1.7 Knowledge gaps

Population and habitat status

The single most important knowledge gap for Bird’s-foot Violet in Ontario is a lack of information on the population status and abundance at the privately owned sites (which include several populations, some with multiple landowners).

In recent years, access has not been granted to visit several privately owned sub-populations.

An assessment of the current severity of threats (e.g., canopy shading and erosion, as well as the presence of invasive species and an assessment of their risk to populations) is also urgently needed.

The minimum viable population of Bird’s-foot Violet is not known, but would be helpful information given the critically low population abundance at some Ontario sites.

Managed sites on public land would also benefit from increased, regular, standard monitoring and documentation of their population and extent, especially in response to management actions.

Seed ecology

Nothing is known of seed bank characteristics such as longevity. Because reproduction in Bird’s-foot Violet is entirely dependent on seeds, this information could benefit restoration efforts at historical and overgrown sites and inform the development of a habitat regulation.

Management and restoration techniques

Bird’s-foot Violet has responded positively to prescribed fire at Turkey Point Provincial Park and St. Williams Conservation Reserve (R. Gould, pers. comm. 2012). However, documentation of the response of Bird’s-foot Violet to prescribed fire is lacking. More detailed study of the species' response to a variety of management methods (fire, mechanical thinning, mowing) would help to provide information to managers about optimal fire frequency, temperature and other conditions. The success of assisting seed dispersal (i.e., spreading seeds into the immediate area to increase the likelihood of germination) is not known. There is little experience in propagating and transplanting this species in Ontario (M. Gartshore, pers. comm. 2012, G. Buck, pers. comm. 2012).

1.8 Recovery actions completed or underway

Due to the completion of ecological research on this species in Ontario (Thompson 2006), many ecological parameters that could assist in restoration and re-introduction are well understood.

The Turkey Point Provincial Park population has been managed to restore oak savanna since the early 1990s. The Park Management Plan (OMNR 1989) supports oak savanna restoration and the use of prescribed burning as a management tool. A vegetation management plan has been developed for Turkey Point Provincial Park, in which a primary objective is to maintain representations of oak savanna and prairie, with their associated rare species (OMNR 1987). In this plan, park vegetation is described and a number of management options are given in phases.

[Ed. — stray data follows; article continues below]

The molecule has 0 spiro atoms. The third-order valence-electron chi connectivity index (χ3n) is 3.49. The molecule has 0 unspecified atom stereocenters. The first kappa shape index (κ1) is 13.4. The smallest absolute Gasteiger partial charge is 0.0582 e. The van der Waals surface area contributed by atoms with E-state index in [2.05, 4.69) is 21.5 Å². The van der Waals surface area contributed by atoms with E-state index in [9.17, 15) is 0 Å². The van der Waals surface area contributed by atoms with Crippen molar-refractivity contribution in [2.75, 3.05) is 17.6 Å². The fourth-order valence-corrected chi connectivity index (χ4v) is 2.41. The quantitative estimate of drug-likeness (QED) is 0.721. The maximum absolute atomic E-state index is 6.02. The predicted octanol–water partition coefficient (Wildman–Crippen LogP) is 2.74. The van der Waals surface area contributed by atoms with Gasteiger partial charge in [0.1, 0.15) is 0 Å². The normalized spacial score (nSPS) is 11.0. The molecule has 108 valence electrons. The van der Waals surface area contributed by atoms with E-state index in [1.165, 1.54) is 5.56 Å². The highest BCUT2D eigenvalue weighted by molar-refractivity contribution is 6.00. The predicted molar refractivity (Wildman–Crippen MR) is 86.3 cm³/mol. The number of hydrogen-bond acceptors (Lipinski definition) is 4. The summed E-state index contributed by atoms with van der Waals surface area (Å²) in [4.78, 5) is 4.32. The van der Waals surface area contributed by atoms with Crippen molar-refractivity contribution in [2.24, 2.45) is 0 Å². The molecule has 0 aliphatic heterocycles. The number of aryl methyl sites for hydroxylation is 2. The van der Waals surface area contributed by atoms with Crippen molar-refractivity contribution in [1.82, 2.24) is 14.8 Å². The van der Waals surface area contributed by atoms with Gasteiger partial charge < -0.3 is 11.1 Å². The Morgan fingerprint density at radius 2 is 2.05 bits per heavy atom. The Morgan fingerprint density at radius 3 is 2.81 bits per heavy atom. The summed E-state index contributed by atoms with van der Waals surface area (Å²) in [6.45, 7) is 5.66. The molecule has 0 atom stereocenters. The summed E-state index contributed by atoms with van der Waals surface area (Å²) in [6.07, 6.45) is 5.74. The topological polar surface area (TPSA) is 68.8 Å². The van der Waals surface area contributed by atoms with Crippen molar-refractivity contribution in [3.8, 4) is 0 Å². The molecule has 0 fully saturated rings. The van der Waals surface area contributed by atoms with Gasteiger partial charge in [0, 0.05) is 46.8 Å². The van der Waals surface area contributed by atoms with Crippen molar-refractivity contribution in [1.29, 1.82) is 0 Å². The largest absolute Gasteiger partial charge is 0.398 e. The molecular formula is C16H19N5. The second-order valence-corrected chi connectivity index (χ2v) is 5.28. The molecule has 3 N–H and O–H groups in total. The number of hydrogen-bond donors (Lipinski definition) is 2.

Most areas occupied by Bird’s-foot Violet have now undergone multiple burns, and the species has responded positively (R. Gould, pers. comm. 2012).

Prescribed burning has also been used as a management tool at the Turkey Point Tract within the St. Williams Conservation Reserve, with burns completed in 2005 and 2010 (R. Gould, pers. comm. 2012). The St. Williams Conservation Reserve, which also includes the Nursery Tract, has recently (2008) been regulated as a provincial Conservation Reserve. The area is now under management by the Ontario Ministry of Natural Resources, in co-operation with the St. Williams Conservation Reserve Community Council (SWCRCC) non-profit organization. Management of the reserve is guided by a conservation-oriented management plan to protect, maintain and restore natural communities, including oak savanna (OMNR 2005). A detailed Life Science Inventory has been completed, in which areas of the reserve which originally supported oak savanna have been identified (Draper et al. 2002). An Operations Plan (OMNR 2009) identifies specific approaches, identifies and maps priority areas for restoration, and outlines management techniques for oak savanna and other habitats within the reserve.

Finally, a detailed species-at-risk survey has been completed for the reserve (White 2010). The SWCRCC works closely with the OMNR to implement the Operations Plan.

Since 2008, the SWCRCC has undertaken many stewardship and communication activities to protect species-at-risk habitat in the reserve including installing signage to delineate the authorized recreational trail system, closing unauthorized trails through species-at-risk habitats, undertaking species-at-risk surveys in selected priority management areas, and undertaking vegetation management activities to convert conifer plantations to oak savannah habitat to benefit species at risk. In 2011, the Council produced and distributed a printed bookmark featuring information on the Bird’s-foot Violet and its conservation needs. This species is also one of more than 30 species at risk highlighted on the SWCRCC's website.

The SWCRCC is currently working with ecological consultants to develop a comprehensive species at risk management plan for the entire reserve. The preliminary draft of this plan summarized the specific management needs of the various species at risk found in forested habitats in the reserve, including Bird’s-foot Violet (White 2012). Planning is underway for future prescribed burns in priority oak savanna habitats at the Turkey Point Tract, including that in the vicinity of the Bird’s-foot Violet population.